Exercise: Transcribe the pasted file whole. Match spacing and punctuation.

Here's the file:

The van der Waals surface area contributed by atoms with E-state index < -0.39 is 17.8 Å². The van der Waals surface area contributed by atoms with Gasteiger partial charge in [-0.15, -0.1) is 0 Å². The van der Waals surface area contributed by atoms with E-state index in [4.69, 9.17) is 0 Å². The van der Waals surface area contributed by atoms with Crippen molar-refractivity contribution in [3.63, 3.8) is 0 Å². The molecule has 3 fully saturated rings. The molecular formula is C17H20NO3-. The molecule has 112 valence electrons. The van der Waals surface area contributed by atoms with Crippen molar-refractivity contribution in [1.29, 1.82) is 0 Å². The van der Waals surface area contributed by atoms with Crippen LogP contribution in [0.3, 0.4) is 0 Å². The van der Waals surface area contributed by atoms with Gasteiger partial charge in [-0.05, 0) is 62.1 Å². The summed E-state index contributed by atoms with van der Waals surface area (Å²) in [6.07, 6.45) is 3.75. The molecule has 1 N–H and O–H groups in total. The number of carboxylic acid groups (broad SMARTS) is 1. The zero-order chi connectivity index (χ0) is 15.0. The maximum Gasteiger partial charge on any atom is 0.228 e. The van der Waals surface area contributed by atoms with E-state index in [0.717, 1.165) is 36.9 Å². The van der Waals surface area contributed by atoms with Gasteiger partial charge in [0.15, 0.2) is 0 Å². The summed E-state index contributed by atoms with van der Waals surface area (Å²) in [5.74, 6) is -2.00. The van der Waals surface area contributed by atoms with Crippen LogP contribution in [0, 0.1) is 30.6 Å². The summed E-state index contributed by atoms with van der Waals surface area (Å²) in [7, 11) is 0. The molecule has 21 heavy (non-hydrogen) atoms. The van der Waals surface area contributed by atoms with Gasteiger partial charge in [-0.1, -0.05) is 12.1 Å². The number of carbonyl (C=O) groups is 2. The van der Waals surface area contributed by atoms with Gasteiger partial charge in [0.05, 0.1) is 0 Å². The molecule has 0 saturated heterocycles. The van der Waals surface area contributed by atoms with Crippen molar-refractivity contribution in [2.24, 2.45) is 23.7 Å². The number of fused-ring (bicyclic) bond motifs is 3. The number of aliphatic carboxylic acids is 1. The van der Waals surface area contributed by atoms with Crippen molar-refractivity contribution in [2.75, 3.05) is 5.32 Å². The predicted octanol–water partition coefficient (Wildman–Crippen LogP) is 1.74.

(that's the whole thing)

The van der Waals surface area contributed by atoms with E-state index < -0.39 is 17.8 Å². The van der Waals surface area contributed by atoms with Gasteiger partial charge in [-0.15, -0.1) is 0 Å². The van der Waals surface area contributed by atoms with E-state index in [4.69, 9.17) is 0 Å². The van der Waals surface area contributed by atoms with Crippen molar-refractivity contribution in [3.63, 3.8) is 0 Å². The molecule has 3 fully saturated rings. The molecular formula is C17H20NO3-. The molecule has 112 valence electrons. The van der Waals surface area contributed by atoms with Crippen molar-refractivity contribution in [1.29, 1.82) is 0 Å². The van der Waals surface area contributed by atoms with Crippen LogP contribution in [0.3, 0.4) is 0 Å². The van der Waals surface area contributed by atoms with Gasteiger partial charge in [-0.05, 0) is 62.1 Å². The summed E-state index contributed by atoms with van der Waals surface area (Å²) in [6.07, 6.45) is 3.75. The molecule has 1 N–H and O–H groups in total. The number of carboxylic acid groups (broad SMARTS) is 1. The zero-order chi connectivity index (χ0) is 15.0. The maximum Gasteiger partial charge on any atom is 0.228 e. The van der Waals surface area contributed by atoms with E-state index in [0.717, 1.165) is 36.9 Å². The van der Waals surface area contributed by atoms with Gasteiger partial charge in [0.15, 0.2) is 0 Å². The summed E-state index contributed by atoms with van der Waals surface area (Å²) in [5.74, 6) is -2.00. The van der Waals surface area contributed by atoms with Crippen LogP contribution in [0, 0.1) is 30.6 Å². The summed E-state index contributed by atoms with van der Waals surface area (Å²) in [7, 11) is 0. The molecule has 21 heavy (non-hydrogen) atoms. The van der Waals surface area contributed by atoms with Gasteiger partial charge in [-0.1, -0.05) is 12.1 Å². The number of carbonyl (C=O) groups is 2. The van der Waals surface area contributed by atoms with Gasteiger partial charge in [0.05, 0.1) is 0 Å². The molecule has 0 saturated heterocycles. The van der Waals surface area contributed by atoms with Crippen molar-refractivity contribution in [2.24, 2.45) is 23.7 Å². The number of fused-ring (bicyclic) bond motifs is 3. The number of aliphatic carboxylic acids is 1. The van der Waals surface area contributed by atoms with Crippen molar-refractivity contribution in [2.75, 3.05) is 5.32 Å². The predicted octanol–water partition coefficient (Wildman–Crippen LogP) is 1.74.